Yah is my Strength and my Melody, And He became mine for salvation. This is my El; + I shall adorn Him, Elohim of my father, + I shall exalt Him.

The K.J. reads…
The LORD is my strength and song, and he is become my salvation: he is my God, and I will prepare him an habitation; my father’s God, and I will exalt him.

I knew right then I was looking in the right direction. Nelson’s library includes Strong’s Enhanced Lexicon, so I looked at that usage of “Yah” and learned this…
“Yah” was used 49 times in the Hebrew text which the King James has deleted and inserted “LORD”.
The Lexicon shows me the spelling with two “h”.


They interpreted Yah with a double “h”, but the dot in the center of a letter could mean it is a capital letter.
When I copied and pasted it in WordPad it looked like this – Hy: – before I converted it to Hebrew.
WordPad saw it as a capital H and as I thought about it, that made a lot more sense than the double “h”.

1) Jah
1a) the proper name of the one true God
1b) used in many compounds
1b1) names beginning with the letters ‘Je’
1b2) names ending with ‘iah’ or ‘jah’

Finally. A lead to follow.

In Hebrew there is no letter “J” and really pronounced as a “Y”. Any pronunciation with “J” would not have come till much later with the established English language.
So I now have “YaH” with the two consonants capitalized. That does make a lot more sense.
Used one time as “JAH“. Let’s look at that…

(K.J.)Psalm 68:4 Sing unto God, sing praises to his name: extol him that rideth upon the heavens by his name JAH, and rejoice before him.

“His name YaH”

I looked at all the verses where YaH is used. Here are a few.

(CLV) Ps 68:4
Sing to Elohim! Make melody to His Name! Make a highway in the plains for the Rider; In YaH, His Name, + be joyous before Him,

(CLV) Ps 94:12
Happy is the master whom You are disciplining, O YaH; + From Your law are You teaching him,

(CLV) Ps 102:18
Let this be written for a later generation, +When a people yet being created shall praise YaH.

(CLV) Ps 115:17
The dead cannot praise YaH, Nor all those descending into stillness.

(CLV) Ps 115:18
+But we, the living, we shall bless YaH, Henceforth and unto the eon. Praise YaH!

(CLV) Ps 118:5
From my constriction, I called on YaH; YaH answered me with a wide place.

(CLV) Ps 118:14
YaH is my Strength and my Melody, And He became mine for salvation.

What a big difference! The King James deleted YaH in all 48 occurrences.
I realize “YaH” is still two consonants short of the whole “YHVH”.

I want to know more about the missing two letters.

If you recall the definition of “YaH” mentioned…
1b) used in many compounds
  1b1) names beginning with the letters ‘Je’
  1b2) names ending with ‘iah’ or ‘jah’

Compounds… names, beginnings and endings… I see “jah” and the first name that comes to mind is Elijah. Let us see what the definition of Elijah has to offer.

Check this out. It gives us two different spellings.


How about that?
Eliyah is the shortened version of Eliyahu.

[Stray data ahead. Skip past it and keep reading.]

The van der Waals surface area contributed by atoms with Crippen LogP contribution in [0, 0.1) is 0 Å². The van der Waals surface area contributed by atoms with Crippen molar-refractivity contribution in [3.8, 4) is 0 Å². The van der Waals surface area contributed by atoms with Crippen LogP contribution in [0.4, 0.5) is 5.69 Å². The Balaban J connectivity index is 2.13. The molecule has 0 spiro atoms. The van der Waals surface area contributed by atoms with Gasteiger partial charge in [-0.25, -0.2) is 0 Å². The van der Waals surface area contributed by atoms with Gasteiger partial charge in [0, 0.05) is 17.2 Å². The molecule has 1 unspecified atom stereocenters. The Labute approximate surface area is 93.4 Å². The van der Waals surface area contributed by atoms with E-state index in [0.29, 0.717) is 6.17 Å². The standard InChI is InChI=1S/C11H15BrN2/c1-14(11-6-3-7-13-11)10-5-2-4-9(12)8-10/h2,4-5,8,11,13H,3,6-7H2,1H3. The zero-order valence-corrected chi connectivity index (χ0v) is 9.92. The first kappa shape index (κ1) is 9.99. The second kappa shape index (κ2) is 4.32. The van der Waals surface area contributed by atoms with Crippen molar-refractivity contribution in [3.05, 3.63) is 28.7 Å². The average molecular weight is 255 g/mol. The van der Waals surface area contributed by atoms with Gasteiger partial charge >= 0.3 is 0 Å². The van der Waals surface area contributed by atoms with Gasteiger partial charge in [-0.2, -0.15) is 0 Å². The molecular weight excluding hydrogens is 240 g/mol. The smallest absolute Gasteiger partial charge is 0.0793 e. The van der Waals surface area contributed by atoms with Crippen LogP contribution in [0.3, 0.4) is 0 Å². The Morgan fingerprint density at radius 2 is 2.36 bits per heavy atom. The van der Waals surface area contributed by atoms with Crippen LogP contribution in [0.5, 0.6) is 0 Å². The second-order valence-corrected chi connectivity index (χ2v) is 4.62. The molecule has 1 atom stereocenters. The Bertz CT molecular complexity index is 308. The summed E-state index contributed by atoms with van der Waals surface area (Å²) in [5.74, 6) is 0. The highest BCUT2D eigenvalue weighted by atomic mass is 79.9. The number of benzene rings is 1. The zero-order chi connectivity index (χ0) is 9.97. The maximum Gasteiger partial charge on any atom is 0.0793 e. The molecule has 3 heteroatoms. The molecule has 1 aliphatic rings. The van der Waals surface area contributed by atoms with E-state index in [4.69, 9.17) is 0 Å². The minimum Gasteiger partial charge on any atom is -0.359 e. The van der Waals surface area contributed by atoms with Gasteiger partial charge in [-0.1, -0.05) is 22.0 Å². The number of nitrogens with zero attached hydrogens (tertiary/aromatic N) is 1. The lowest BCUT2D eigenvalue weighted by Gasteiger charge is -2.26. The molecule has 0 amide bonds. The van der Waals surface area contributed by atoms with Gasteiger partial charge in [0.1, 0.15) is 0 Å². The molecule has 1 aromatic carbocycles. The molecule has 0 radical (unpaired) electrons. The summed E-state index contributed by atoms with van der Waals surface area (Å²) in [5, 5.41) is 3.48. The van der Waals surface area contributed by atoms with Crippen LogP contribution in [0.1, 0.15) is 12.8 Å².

“El” means God.
“Eli” means MyGod. That tells me clearly, “My God is YaHU”

So the “Vav” used there, is actually a “u”, as in “blue”.
Now we see YaHV is actually YaHU.

I know English is derived from Latin, the language of Rome.
I began to wonder if I could learn anything interesting looking at the Latin language.
I decided to go look at the Roman letters themselves and sure enough…


It turns out the pointy bottom “V” is the symbol that represents the letter “U“.
I am fully convinced YHVH truly is YHUH.

That does make sense. If the symbol “VV” in English is called “double U” – the symbol “V” is a “single U”.

Now that I know that, I started looking at their idol carvings and we can actually see this in use.


We see the pointed bottom symbol in place of the letter “U” spelling out IESUS.

I looked for information on why they used the pointy bottom rather than the rounded bottom and it seems they had trouble in their rock carvings with the rounded bottom. They were having a problem with the lower inside of the rounded bottom breaking out, so they went with the pointy bottom which was easier and understanding it represents the rounded bottom letter.

I noticed something in Psalm 119 which contains the Hebrew aleph-bet (KJ). Each Hebrew letter has eight verses dedicated to it. That is where I notice a different spelling of the letters that we are told are “VAV and TAV” in Hebrew. They are not not spelled that way.
We are told the final letter of the Hebrew aleph-bet is “TAV”. I see the pointy bottom Latin symbol.
In Psalm 119:169 TAU. It is in fact the letter “U”.
So my big question concerns the Hebrew letter “VAV”.
We find in Psalm 119:41 VAU.
The second “V” shows up as a “U”, but they left the point on the first. If the second is a “U” then likely, so is the first. Making it “UAU”. The Hebrew letter of the double U. Pronounced like “ew-ah”. Blue + caught.
Now I can see how the spelling of YaHWeH might have come to be. They knew there was a double U being used there, but pronounced it as a modern English “w” and added the vowel “e”.
I have also heard it pronounced with the vowel “a” as YaHWaH, but there is no modern English “w” pronunciation in Hebrew.

So now I have “Yud – Hei – Uau – Hei” in Hebrew.
The usage chart I showed earlier of all the Hebrew pronunciations, in fact the first one with 5,658 uses is correct, now realizing the pointy bottom Greek/Latin symbol is a “U”.
YAHVAH is actually YAHUAH.

So the name of the most high really is YaH, but adding “hu” is giving something more.

In Hebrew, words are made up of smaller words combined. Even the Hebrew letters themselves can give big meaning.

We know “Yahu is my God” based on Eliyahu. What does the “hu” represent in Hebrew?
I looked for “hu” and sure enough…


I found a name that combines “hu” with “El” in the name “Elihu”.
We know “El” means God and “Eli” means my God.
Knowing that “hu” represents the pronoun “he or himself” the definition of Elihu should show us that.

Yahu 1Yahu 2Yahu 3

YaH is the proper name of God without any emphasis. “YaHU” points to “YaH Himself” (with emphasis). An open ended statement expecting a subject or an attribute to be added. YaHUaH is praise to YaH Himself every time it is spoken. We can now see why the enemy wanted that covered up and completely removed from our mouths.

We should then, be able to look at biblical names that contain “Yahu”/”YaH Himself” and find a subject or an attribute attached.


Psalm 105:1 O give thanks unto YaHUaH; call upon his name: make known his deeds among the people. 2Sing unto him, sing psalms unto him: talk ye of all his wondrous works. 3Glory ye in his holy name: let the heart of them rejoice that seek YaHUaH.


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One Response to “The God of Abraham, Isaac and Jacob”

  1. blackhistory938 Says:

    Reblogged this on Black History & Culture.